Make sure the conditions in its environment are suitable and aren’t inducing stress, and avoid letting other pets into the room where you keep your snake. 

After ridding the environment of any stressors, you may find that the self-feeding techniques above still aren’t helping. If your pet is starting to lose weight (more than just a few grams), it may be necessary to force-feed your pet–but keep in mind that this technique is a last resort.

Before you make the decision to force-feed, take your ball python to the vet. They’ll be able to tell you if force-feeding is necessary and how to go about it properly. Generally, you’ll need to put together a mixture with one part water and one part Pedialyte or Gatorade (any electrolyte supplement will do).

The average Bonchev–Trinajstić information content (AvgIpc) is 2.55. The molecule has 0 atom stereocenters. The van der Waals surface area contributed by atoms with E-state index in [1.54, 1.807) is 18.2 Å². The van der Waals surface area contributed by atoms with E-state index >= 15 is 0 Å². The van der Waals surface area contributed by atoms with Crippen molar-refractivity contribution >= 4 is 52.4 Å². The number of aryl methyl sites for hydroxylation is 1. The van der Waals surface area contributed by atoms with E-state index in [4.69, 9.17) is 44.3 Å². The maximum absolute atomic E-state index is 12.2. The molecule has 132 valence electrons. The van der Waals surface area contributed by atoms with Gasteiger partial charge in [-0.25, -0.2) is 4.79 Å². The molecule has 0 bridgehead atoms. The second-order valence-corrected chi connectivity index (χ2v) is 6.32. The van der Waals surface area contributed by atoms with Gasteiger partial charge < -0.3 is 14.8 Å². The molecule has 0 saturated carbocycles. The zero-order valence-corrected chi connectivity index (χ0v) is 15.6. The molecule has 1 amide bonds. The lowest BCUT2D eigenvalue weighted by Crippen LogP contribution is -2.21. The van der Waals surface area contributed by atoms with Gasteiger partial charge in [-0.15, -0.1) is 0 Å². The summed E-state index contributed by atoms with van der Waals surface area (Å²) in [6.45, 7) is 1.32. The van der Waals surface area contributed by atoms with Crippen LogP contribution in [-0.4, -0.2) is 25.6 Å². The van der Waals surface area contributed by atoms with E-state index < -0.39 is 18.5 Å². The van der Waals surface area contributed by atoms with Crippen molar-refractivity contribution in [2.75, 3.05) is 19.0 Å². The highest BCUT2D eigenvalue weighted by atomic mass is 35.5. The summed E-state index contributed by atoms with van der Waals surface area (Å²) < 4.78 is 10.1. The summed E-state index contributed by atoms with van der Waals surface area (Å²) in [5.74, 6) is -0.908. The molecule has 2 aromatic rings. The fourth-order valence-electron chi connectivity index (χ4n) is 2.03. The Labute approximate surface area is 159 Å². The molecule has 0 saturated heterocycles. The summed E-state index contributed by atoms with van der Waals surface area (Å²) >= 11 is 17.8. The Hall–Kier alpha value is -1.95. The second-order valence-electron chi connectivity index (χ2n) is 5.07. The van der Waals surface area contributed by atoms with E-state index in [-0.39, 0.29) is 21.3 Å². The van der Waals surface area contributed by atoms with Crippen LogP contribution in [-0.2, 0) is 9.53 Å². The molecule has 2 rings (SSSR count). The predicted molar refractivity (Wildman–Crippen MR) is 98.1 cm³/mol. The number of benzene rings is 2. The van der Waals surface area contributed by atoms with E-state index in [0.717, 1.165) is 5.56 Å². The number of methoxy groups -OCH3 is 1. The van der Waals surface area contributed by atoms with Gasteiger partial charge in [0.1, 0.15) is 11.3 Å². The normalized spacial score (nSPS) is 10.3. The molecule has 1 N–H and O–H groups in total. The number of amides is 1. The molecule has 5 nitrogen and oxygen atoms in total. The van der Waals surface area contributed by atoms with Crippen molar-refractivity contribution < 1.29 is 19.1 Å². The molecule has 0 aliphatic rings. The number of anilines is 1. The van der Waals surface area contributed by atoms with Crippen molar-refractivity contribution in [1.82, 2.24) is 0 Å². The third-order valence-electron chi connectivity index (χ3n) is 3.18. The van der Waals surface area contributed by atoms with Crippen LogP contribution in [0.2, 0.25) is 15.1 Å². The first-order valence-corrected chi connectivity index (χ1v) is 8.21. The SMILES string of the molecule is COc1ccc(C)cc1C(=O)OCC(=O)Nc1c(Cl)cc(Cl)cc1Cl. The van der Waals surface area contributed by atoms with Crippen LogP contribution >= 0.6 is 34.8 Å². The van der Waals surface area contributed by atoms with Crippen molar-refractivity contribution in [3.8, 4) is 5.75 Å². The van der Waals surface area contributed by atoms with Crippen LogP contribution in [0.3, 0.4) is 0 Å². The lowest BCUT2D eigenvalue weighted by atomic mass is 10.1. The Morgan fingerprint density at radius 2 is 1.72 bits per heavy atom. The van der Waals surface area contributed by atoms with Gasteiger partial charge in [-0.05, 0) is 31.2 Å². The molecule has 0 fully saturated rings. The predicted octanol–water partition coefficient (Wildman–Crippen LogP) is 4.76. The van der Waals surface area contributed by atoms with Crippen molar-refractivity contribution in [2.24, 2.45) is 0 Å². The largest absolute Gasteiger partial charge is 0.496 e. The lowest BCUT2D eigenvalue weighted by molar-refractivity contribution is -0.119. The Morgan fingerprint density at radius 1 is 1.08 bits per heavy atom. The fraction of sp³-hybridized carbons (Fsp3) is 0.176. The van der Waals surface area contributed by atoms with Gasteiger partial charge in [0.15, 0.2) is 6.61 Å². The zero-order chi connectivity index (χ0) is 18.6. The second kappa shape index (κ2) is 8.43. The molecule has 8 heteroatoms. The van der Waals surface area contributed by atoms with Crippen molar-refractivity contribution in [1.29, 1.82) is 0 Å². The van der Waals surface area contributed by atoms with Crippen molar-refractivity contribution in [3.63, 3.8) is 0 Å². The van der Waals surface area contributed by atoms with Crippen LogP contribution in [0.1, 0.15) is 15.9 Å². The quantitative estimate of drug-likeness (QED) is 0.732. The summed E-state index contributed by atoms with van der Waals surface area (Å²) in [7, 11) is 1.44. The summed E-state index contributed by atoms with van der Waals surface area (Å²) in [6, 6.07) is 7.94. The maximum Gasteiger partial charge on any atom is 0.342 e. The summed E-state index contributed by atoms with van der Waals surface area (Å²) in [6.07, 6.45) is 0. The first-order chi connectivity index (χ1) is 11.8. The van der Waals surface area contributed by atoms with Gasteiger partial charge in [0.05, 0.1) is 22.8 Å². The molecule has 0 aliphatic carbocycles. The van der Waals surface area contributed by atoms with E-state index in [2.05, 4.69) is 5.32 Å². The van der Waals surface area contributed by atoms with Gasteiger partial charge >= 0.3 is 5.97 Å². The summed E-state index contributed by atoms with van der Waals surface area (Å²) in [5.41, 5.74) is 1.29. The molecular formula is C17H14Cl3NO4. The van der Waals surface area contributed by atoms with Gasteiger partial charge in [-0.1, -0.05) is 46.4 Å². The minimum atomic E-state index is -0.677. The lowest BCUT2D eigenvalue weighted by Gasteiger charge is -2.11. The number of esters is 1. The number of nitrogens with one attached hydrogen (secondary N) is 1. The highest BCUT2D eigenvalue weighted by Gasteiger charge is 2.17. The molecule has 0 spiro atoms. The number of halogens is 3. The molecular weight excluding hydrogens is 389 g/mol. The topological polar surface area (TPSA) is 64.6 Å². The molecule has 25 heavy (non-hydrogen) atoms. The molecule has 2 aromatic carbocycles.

Put this mixture into a steel syringe; your vet will tell you if this needs to be administered by mouth or by injection. You should aim to feed your ball python an amount that’s about two percent of its body weight, and repeat every one to two days as suggested by your veterinarian.

Other Common Feeding Problems

Here are solutions to a few other feeding issues you may run into with your ball python!

  • Regurgitation. This is usually a sign that your pet’s prey is too large. After regurgitation, wait a couple of days and then try to feed your snake prey that is slightly smaller in size.